Sharing Pt II

I’m overwhelmed by all of the support and encouragement I’ve gotten since posting about my experiences yesterday. It means so much to me, and really does help. Typically I deal with things by getting into some sort of non-human mode, where I shut off my emotions and feelings and put on the ‘stiff upper lip,’ but I’m trying to break out of that habit. Sometimes I think we all get so caught up in our post-human etiquette that we forget to embrace our frailty and darkness; to allow ourselves to seek support and reassurance from others (especially when sharing may be of a greater good than just helping an individual). I think I’ve gotten to a point where I just can’t take being denied mattering anymore, in the sense that I am abandoned during most all of the struggles I’ve faced.

One theme that keeps surfacing in the responses I’ve gotten is that this ordeal was/is a test of character. When we evaluate someone’s character, we have to look at many factors; if a person is dependable, if they are true to their word, if they back their words up with actions, if they are willing to make an effort to make things better rather than try to place blame or use guilt trips, if they give others the benefit of the doubt, if they don’t feel a need to control things but prefer to try to empower you and lift you up, to be on your side. It’s not conditional; there are no criteria someone needs to meet beforehand. Someone that cares about you is there for you, through good and bad. They give you the benefit of the doubt on the days when you’re not your best self and appreciate you – and show that appreciation through words, through actions, and through just being there. But some people are just not capable or equipped to handle hardships and change. They can’t process someone else’s grief, so instead they shift everything to an internal focus; everything is about them. They may constantly feel looked down on, ganged up on, treated unfairly, etc.; so long as the focus remains on themselves. Unfortunately, when you are going through a severe hardship, people like this tend to not only be un-supportive, but make things worse. Sometimes a person’s true colors are revealed only in times of great stress and strain; so long as things can be about them or are going well, they’re happy. That’s what I had to deal with, in addition to everything else.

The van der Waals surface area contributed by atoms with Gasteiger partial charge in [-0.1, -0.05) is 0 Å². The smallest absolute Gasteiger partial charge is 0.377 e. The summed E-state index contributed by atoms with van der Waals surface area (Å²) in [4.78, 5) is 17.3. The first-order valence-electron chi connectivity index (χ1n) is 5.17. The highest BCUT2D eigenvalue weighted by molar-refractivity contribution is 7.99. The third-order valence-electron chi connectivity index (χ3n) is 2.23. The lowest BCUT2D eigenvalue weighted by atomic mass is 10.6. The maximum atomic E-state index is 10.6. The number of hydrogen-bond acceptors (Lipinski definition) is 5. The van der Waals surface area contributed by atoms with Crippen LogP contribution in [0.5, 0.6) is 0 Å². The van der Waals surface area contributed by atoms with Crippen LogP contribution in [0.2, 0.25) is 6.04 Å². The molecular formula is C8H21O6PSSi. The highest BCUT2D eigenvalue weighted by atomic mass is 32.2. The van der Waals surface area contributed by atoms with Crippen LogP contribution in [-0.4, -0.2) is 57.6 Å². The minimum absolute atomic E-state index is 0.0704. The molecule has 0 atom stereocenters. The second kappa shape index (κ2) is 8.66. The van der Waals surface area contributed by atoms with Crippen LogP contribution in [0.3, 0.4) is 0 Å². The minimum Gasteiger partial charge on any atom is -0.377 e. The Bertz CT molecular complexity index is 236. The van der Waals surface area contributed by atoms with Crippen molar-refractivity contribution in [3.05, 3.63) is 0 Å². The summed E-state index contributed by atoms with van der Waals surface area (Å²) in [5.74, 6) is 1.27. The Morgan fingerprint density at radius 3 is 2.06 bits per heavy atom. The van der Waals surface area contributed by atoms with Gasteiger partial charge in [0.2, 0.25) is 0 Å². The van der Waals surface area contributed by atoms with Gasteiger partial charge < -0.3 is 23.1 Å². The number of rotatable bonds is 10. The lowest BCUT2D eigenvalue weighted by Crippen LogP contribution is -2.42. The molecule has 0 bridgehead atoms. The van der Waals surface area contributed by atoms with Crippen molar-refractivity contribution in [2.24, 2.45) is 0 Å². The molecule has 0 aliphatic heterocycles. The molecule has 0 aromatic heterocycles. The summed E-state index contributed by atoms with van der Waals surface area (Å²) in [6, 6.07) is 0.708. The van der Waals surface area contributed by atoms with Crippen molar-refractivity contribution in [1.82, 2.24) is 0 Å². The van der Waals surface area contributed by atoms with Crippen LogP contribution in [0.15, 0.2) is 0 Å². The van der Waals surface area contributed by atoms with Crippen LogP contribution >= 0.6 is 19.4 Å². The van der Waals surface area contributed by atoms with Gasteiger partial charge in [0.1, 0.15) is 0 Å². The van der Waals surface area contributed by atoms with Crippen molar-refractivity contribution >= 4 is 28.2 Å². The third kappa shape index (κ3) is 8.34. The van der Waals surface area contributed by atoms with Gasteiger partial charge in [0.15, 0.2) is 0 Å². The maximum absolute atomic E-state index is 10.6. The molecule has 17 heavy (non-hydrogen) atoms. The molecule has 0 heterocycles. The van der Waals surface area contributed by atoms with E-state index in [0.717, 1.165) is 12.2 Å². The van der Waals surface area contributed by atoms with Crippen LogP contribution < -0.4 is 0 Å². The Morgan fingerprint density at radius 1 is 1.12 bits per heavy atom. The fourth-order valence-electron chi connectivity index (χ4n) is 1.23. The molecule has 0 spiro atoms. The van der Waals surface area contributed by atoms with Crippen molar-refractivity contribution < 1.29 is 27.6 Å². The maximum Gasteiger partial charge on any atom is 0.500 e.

And sometimes people are just ill-equipped to deal with handling a stressful situation. When my mother fell ill, my stepfather didn’t know that her stubborn refusal for help was, deep down, her fear and her need for reassurance (that she could trust and depend on him). He took what she said while she was sick literally, and let her piss herself for two days before she died on the toilet. It was hard for me to reconcile a lot of the emotions I had about that; on the one hand, my mother was a horrible, bitter woman, and in a way her death was a relief. But she didn’t deserve to die like that; it was neglect. My stepfather wasn’t sitting around feeling sorry for himself or turning it into something about him, though; he just had no education or knowledge of how to deal with that kind of illness. It wasn’t a lack of empathy on his part, just of understanding. Was he responsible for her death? Mostly; if she had received medical treatment, she would not have died.

When he died a few years later, it was truly a case of the ugliest side of human nature emerging. He had remarried in order to obtain health benefits, and had a pre-nup with his new bride. Over a year past his death, we’re still dealing with her lies, her thievery, and her true lack of character or decency. It’s disgusting to see what money and things bring out in people. [I'm not entirely unconvinced that she didn't kill him, which is a disturbing and frightening thought. How could it be so easy to get away with murder?] She felt entitled to things that he specifically said she wasn’t entitled to (which she’d agreed to), so she took them anyway. There is a lot of ugliness in people, and it really does shine when people think they deserve something (whether earned/justified or not). I think a big part of character is what people (try to) justify, what they feel they are entitled to. The more we assume people are ‘supposed’ to do things for us or that we ‘deserve’ something, the less focus is on the needs of others and the more self-absorbed we become. But there are exceptions to that; when we are suffering, when we have needs, the people that care about us are supposed to be there for us, and we do deserve to be treated with dignity, respect, and compassion. We have to be willing and able to reciprocate that, though. People are never perfect, but integrity is not supposed to be rare.

It’s a shame that someone’s character can disintegrate so rapidly when you need them. But it’s amazing how much good character there is out there when you reach out for help. It restores a lot of my faith, and enables me to see that I am the one who passed the test of character.